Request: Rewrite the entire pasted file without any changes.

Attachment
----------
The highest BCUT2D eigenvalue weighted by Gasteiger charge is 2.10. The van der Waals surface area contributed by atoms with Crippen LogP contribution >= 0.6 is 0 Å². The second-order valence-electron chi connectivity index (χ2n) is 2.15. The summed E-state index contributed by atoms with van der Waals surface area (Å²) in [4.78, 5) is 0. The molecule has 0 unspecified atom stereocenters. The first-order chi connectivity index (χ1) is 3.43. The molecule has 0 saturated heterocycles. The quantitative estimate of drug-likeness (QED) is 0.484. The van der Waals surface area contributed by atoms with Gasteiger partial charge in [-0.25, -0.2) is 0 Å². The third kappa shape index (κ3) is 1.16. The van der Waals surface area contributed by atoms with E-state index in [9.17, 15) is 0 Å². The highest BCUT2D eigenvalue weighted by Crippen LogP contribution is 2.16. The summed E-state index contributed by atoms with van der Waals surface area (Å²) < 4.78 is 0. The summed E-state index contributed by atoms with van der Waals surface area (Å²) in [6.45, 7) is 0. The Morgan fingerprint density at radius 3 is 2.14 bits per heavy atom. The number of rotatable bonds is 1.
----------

The highest BCUT2D eigenvalue weighted by Gasteiger charge is 2.10. The van der Waals surface area contributed by atoms with Crippen LogP contribution >= 0.6 is 0 Å². The second-order valence-electron chi connectivity index (χ2n) is 2.15. The summed E-state index contributed by atoms with van der Waals surface area (Å²) in [4.78, 5) is 0. The molecule has 0 unspecified atom stereocenters. The first-order chi connectivity index (χ1) is 3.43. The molecule has 0 saturated heterocycles. The quantitative estimate of drug-likeness (QED) is 0.484. The van der Waals surface area contributed by atoms with Gasteiger partial charge in [-0.25, -0.2) is 0 Å². The third kappa shape index (κ3) is 1.16. The van der Waals surface area contributed by atoms with E-state index in [9.17, 15) is 0 Å². The highest BCUT2D eigenvalue weighted by Crippen LogP contribution is 2.16. The summed E-state index contributed by atoms with van der Waals surface area (Å²) < 4.78 is 0. The summed E-state index contributed by atoms with van der Waals surface area (Å²) in [6.45, 7) is 0. The Morgan fingerprint density at radius 3 is 2.14 bits per heavy atom. The number of rotatable bonds is 1.